Monday, November 30, 2009

Coming into the 21st Century: Social Media Update

I forgot to mention that I recently bought a MacBook from the "Niner" Mac store in UNC-Charlotte's new Student Union. I love it and I hope it helps me do all those fun Social Media things I'm desperately trying to keep up with.

Speaking of new social media things, this week looks like a good catch up week for me. I finally received a Google Wave invite and Charlotte Magazine posted an article about the Queen City's New Social (Media) Elite (although I remember Today's Charlotte Woman doing a feature on Crystal Dempsey in August, so wouldn't that make it just plain ole social media elite? lol). Look for blogs about both topics coming soon.

Wish me Luck!


Friday, August 21, 2009

Why I sincerely do not like District 9, but can appreciate it anyway.

My best friend, Tiffany, came down to the Queen City to visit for a couple days. I love the movies and saw that District 9 was at the top of the movie charts and had dominated Twitter topics for the last week. What the heck, 10 bucks for 2 movie tickets is not a bad deal. I decided to buy into the hype and see this movie for myself. I love the movie for its social commentary, but I have to air my grievances first. (Happy stuff at the end, I promise)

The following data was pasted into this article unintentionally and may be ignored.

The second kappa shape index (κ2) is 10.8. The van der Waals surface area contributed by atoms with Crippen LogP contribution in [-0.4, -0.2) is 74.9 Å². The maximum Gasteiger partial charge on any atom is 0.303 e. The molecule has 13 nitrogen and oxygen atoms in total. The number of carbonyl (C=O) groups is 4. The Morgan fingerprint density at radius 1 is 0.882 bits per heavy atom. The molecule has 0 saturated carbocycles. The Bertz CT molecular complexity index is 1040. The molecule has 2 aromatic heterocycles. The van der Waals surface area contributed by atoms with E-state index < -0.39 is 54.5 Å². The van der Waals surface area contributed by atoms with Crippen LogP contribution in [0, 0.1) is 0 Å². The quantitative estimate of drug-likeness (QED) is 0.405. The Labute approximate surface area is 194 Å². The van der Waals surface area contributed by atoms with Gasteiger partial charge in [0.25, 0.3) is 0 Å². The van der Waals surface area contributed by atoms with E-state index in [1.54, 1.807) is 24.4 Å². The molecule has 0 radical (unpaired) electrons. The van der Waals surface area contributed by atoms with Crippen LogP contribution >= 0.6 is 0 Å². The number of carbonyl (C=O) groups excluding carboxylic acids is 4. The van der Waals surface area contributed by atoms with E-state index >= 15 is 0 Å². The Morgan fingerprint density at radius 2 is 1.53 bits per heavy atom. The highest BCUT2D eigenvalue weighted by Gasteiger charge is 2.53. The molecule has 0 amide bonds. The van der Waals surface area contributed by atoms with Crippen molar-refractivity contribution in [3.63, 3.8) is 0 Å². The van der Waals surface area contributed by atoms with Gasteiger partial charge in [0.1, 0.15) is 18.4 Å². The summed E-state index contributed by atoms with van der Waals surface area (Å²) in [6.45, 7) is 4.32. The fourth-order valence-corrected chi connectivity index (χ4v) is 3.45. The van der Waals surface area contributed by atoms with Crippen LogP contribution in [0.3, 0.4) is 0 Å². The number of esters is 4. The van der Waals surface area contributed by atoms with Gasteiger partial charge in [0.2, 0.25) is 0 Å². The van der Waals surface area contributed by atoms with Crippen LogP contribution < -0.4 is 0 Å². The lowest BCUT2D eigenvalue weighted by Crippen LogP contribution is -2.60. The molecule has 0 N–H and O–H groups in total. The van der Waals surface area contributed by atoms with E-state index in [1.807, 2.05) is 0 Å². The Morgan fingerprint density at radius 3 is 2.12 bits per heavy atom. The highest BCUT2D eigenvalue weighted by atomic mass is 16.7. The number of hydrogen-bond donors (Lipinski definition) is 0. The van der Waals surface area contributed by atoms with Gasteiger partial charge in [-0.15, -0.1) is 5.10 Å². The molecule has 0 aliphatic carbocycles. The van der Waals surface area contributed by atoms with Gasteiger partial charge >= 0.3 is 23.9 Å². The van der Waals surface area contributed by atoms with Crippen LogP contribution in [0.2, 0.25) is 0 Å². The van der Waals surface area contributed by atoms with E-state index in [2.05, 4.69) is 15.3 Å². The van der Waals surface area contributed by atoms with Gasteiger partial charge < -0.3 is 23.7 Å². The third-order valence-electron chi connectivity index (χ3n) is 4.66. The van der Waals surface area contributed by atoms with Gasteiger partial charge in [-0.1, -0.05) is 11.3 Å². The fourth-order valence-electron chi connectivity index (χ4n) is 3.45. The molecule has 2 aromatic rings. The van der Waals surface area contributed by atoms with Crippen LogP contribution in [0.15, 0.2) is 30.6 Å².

First problem: The movie is too slow. I did not really get into it until it was mostly over.

Second problem: I could not connect to what the movie was trying to do or the characters. The filmography started off like a documentary and the camera followed Wikus in a way similar to Cloverfield. However, in the middle of the movie we are led to believe that Wikus is not under camera surveilance at all times. Trying to make this distinction while the camera was still in documentary mode made the movie feel choppy and disconcerting. Finally, the aliens are called discriminately called "prawns." I was hoping for the documentary aspect of the movie to not give in to prejudice language at the end and only refer to the "prawns" as "aliens" or "extraterestrials." (But I will concede that point to nit-picking)